Labor Day, the day for rest doesn’t always have to be your typical lazy Monday.
This year for my favorite holiday weekend, I decided to try running my first 10K.
I’ve walked several 10Ks in my life, but I needed a faster qualifying time for a half marathon I signed up for next year, so I woke up at 5 a.m., threw on a black shirt with my navy shorts (it was too dark to tell the difference) and drove down to Chamblee for the iconic Big Peach Sizzler, which is now my favorite 10K in Atlanta.
It remains the primary Atlanta-based organization that helps raise awareness for cystic fibrosis and provides the funds from the race to assist CF families and support research for better cures.
So when you run this race, you’re not only getting in a great workout with either the 5K or 10K, but you are also helping support an important cause.
If you’re thinking to yourself: “How far even is a 5K, let alone a 10K?” Don’t worry, it’s not entirely all that bad.
A 5K is 3.1 miles and a 10K is 6.2 (and if your really going for that extra mileage, a half marathon is 13.1 miles and a marathon is 26.2).
The nice thing about running the Sizzler’s 10K rather than their 5K was that it was fast like a 5K but long enough to feel like a good workout without making me too tired for the rest of my day.
Starting in Chamblee, the course winds through parts of Brookhaven and finishes in Buckhead.
It is Atlanta, so there are several hills, but nothing too unmanageable as long as you know how to pace yourself.
Once you finish either the 10K or 5K, there is a large post-race finish line party featuring food, water, towels and medals from sponsors. T-shirts are included in the race payment. It’s a win-win type of situation, and I would definitely recommend trying it out.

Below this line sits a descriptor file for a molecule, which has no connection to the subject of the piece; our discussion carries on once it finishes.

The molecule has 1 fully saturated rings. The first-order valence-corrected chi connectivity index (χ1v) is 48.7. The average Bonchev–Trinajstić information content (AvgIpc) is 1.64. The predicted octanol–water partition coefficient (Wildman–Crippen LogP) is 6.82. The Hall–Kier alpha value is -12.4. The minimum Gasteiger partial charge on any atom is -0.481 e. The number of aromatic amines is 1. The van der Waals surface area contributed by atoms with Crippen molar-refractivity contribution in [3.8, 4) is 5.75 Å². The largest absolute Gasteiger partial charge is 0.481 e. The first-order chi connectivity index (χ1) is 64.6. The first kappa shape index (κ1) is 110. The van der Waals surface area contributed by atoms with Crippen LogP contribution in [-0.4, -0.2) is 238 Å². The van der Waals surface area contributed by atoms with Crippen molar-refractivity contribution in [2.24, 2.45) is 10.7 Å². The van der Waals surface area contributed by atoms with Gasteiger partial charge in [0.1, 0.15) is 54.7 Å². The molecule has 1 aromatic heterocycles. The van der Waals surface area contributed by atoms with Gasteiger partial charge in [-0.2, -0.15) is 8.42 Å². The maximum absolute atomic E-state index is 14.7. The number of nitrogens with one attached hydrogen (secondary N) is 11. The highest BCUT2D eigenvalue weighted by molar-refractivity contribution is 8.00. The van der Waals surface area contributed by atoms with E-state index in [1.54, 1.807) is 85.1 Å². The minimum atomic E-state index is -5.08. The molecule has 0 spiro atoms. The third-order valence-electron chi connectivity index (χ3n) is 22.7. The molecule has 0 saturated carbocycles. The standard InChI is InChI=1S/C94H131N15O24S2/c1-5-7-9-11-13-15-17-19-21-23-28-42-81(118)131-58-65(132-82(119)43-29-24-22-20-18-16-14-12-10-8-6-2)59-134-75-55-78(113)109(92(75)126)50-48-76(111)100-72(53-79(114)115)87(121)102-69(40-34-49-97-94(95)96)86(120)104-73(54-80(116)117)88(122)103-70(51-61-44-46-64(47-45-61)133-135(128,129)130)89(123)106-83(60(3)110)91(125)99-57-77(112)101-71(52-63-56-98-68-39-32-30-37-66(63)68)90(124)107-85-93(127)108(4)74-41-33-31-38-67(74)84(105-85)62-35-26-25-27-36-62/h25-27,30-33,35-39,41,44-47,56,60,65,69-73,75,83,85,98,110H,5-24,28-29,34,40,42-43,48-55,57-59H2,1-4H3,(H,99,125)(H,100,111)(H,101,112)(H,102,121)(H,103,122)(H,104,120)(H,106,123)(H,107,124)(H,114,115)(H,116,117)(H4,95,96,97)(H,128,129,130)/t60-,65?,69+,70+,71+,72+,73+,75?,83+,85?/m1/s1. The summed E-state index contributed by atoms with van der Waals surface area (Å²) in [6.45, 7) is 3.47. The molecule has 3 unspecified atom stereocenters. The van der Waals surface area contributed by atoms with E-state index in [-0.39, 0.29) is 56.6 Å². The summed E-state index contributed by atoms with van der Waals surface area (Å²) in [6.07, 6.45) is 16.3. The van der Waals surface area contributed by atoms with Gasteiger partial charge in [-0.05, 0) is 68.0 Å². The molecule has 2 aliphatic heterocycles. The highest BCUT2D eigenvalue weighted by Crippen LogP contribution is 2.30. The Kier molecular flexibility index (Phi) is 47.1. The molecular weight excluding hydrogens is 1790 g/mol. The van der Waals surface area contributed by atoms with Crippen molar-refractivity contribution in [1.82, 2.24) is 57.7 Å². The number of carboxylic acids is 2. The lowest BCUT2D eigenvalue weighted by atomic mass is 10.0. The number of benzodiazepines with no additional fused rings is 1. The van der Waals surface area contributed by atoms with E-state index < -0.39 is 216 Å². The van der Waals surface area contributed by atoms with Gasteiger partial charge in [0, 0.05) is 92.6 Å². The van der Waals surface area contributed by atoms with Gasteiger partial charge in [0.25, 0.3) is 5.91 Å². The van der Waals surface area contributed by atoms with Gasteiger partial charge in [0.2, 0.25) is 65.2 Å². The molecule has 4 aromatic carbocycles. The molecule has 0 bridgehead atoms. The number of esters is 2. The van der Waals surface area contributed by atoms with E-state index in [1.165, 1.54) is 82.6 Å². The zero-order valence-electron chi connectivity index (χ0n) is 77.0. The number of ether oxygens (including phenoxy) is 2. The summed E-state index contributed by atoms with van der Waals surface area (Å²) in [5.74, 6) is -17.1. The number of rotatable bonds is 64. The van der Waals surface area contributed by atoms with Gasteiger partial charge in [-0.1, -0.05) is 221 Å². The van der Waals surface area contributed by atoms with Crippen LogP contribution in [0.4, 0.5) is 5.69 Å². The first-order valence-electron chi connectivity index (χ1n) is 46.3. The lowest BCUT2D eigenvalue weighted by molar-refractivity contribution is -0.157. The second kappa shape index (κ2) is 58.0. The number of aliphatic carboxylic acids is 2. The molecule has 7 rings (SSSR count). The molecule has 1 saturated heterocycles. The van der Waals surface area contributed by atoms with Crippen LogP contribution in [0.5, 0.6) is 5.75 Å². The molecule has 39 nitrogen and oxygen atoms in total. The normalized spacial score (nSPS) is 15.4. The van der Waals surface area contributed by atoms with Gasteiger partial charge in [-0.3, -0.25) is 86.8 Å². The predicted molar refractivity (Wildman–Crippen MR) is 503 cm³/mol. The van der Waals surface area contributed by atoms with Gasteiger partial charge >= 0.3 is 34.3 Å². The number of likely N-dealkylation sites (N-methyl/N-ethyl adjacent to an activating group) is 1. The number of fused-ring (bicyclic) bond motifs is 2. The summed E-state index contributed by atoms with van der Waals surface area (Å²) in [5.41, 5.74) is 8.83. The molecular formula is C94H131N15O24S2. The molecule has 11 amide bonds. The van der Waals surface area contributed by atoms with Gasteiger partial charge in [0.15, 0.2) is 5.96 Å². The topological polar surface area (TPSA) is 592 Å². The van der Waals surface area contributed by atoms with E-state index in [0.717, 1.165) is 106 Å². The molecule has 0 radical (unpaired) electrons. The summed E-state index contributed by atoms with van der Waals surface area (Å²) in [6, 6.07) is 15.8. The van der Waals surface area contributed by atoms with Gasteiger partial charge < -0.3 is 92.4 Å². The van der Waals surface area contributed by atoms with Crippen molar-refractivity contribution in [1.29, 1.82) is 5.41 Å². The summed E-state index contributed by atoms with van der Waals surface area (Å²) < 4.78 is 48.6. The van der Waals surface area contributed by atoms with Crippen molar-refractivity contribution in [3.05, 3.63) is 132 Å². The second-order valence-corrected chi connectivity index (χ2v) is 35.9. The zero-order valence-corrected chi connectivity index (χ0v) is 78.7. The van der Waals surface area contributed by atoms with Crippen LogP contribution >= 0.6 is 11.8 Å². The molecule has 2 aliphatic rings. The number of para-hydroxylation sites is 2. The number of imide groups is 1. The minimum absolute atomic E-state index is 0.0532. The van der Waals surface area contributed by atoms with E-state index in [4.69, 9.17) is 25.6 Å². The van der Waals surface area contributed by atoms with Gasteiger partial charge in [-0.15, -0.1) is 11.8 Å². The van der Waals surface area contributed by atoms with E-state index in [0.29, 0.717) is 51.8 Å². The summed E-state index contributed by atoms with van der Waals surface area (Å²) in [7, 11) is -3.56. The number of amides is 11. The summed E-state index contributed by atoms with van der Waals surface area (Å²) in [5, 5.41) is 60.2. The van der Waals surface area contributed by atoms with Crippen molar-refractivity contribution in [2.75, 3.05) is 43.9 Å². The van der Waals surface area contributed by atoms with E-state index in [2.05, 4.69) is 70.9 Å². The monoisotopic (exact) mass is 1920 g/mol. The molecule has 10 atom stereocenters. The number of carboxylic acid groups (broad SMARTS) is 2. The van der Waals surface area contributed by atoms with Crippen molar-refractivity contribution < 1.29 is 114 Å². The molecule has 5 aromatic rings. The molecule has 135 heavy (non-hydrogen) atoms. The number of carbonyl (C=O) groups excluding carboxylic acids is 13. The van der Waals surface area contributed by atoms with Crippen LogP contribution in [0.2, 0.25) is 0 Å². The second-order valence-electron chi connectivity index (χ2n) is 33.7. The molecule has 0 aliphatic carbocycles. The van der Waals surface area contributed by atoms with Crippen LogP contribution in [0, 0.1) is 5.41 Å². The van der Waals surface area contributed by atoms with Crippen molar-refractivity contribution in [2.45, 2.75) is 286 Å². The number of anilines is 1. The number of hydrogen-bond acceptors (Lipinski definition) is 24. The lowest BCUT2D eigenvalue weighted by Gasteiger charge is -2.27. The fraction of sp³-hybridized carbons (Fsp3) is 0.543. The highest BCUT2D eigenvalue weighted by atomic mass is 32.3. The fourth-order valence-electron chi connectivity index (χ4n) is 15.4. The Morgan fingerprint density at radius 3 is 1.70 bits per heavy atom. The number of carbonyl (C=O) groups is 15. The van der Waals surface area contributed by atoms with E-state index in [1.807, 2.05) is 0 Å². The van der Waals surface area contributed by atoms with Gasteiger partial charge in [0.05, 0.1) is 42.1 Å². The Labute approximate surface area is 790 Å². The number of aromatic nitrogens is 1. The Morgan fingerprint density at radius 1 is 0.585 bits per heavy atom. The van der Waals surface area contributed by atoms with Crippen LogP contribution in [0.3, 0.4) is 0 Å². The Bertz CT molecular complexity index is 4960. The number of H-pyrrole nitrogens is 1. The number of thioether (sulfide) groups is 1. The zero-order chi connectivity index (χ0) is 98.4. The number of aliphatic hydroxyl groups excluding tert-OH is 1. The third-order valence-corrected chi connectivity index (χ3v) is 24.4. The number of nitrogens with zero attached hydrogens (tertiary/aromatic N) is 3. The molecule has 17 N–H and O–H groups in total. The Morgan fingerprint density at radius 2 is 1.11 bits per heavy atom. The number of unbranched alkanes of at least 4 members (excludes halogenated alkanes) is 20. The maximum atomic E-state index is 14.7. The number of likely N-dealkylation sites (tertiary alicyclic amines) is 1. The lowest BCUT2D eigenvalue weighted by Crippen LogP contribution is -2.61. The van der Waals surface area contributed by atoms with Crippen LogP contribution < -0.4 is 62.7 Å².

So what are the benefits of getting up so early to run a 5K/10K anyway?
Well to start, in recent studies by Jennifer Van Allen on Runners World and Alexa Sooter from Rockay, running is said to lift symptoms of depression and improve your mood because it serves as a way for the mind to quiet down and relieve stress.
Running can also help with weight loss/maintaining as you continue to burn calories even after your workout. It also strengthens your bones and joints.
Plus, you get to explore new parts of town, run on the street, watch people cheer you on and meet new people from all over Atlanta, all for usually under $50.
Both 10Ks and 5Ks are great ways to step up your level of commitment and make qualifying times for larger races like the Peachtree Road Race and half marathons both in and outside of Atlanta.
Before you sign up for these races, start running on your own first rather than spending money and waking up early for a race that you have never trained or prepared for.
I love running through my neighborhood parks (not after dark), using the BeltLine (although the BeltLine can get crowded on the weekends) or going to the Chattahoochee River.
To find trails near you, use the app AllTrails to find your next favorite running route.
If you don’t want to run alone, there are tons of groups that meet around Atlanta (i.e. Atlanta Track Club) where you can find a group that runs at your pace, or you can start your own running group with friends or family.
Enjoy the process of running, and once you feel ready, sign up for a 5K or 10K and give it a try. You never know, running could become your new passion!
For a list of more, smaller Atlanta-based races, check out this website!
Lala (Lelia) Tolbert is a senior at the Atlanta Girls’ School. She loves to write scripts and blog about minimalism (follower her blog @ teenslivesimply.com). Her favorite movie is Titanic and she loves VOX!
This story was published at VOXATL.org, Atlanta’s home for uncensored teen publishing and self-expression. For more about the nonprofit VOX, visit www.voxatl.org.